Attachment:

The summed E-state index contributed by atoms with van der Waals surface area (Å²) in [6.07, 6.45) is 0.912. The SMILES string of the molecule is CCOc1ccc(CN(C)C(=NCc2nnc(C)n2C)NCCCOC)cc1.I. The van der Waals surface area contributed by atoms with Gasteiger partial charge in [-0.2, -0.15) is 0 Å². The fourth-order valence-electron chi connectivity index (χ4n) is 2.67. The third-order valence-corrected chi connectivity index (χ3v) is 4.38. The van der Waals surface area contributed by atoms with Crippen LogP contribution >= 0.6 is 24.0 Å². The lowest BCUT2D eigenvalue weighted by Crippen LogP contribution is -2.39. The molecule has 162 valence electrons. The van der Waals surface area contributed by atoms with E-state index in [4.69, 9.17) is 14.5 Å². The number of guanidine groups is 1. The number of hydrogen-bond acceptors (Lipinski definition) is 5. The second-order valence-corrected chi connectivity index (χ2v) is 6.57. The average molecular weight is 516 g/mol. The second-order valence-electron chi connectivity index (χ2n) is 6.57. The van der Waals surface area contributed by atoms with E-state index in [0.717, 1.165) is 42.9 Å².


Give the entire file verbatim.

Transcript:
The summed E-state index contributed by atoms with van der Waals surface area (Å²) in [6.07, 6.45) is 0.912. The SMILES string of the molecule is CCOc1ccc(CN(C)C(=NCc2nnc(C)n2C)NCCCOC)cc1.I. The van der Waals surface area contributed by atoms with Gasteiger partial charge in [-0.2, -0.15) is 0 Å². The fourth-order valence-electron chi connectivity index (χ4n) is 2.67. The third-order valence-corrected chi connectivity index (χ3v) is 4.38. The van der Waals surface area contributed by atoms with Crippen LogP contribution >= 0.6 is 24.0 Å². The lowest BCUT2D eigenvalue weighted by Crippen LogP contribution is -2.39. The molecule has 162 valence electrons. The van der Waals surface area contributed by atoms with E-state index in [4.69, 9.17) is 14.5 Å². The number of guanidine groups is 1. The number of hydrogen-bond acceptors (Lipinski definition) is 5. The second-order valence-corrected chi connectivity index (χ2v) is 6.57. The average molecular weight is 516 g/mol. The second-order valence-electron chi connectivity index (χ2n) is 6.57. The van der Waals surface area contributed by atoms with E-state index in [0.717, 1.165) is 42.9 Å².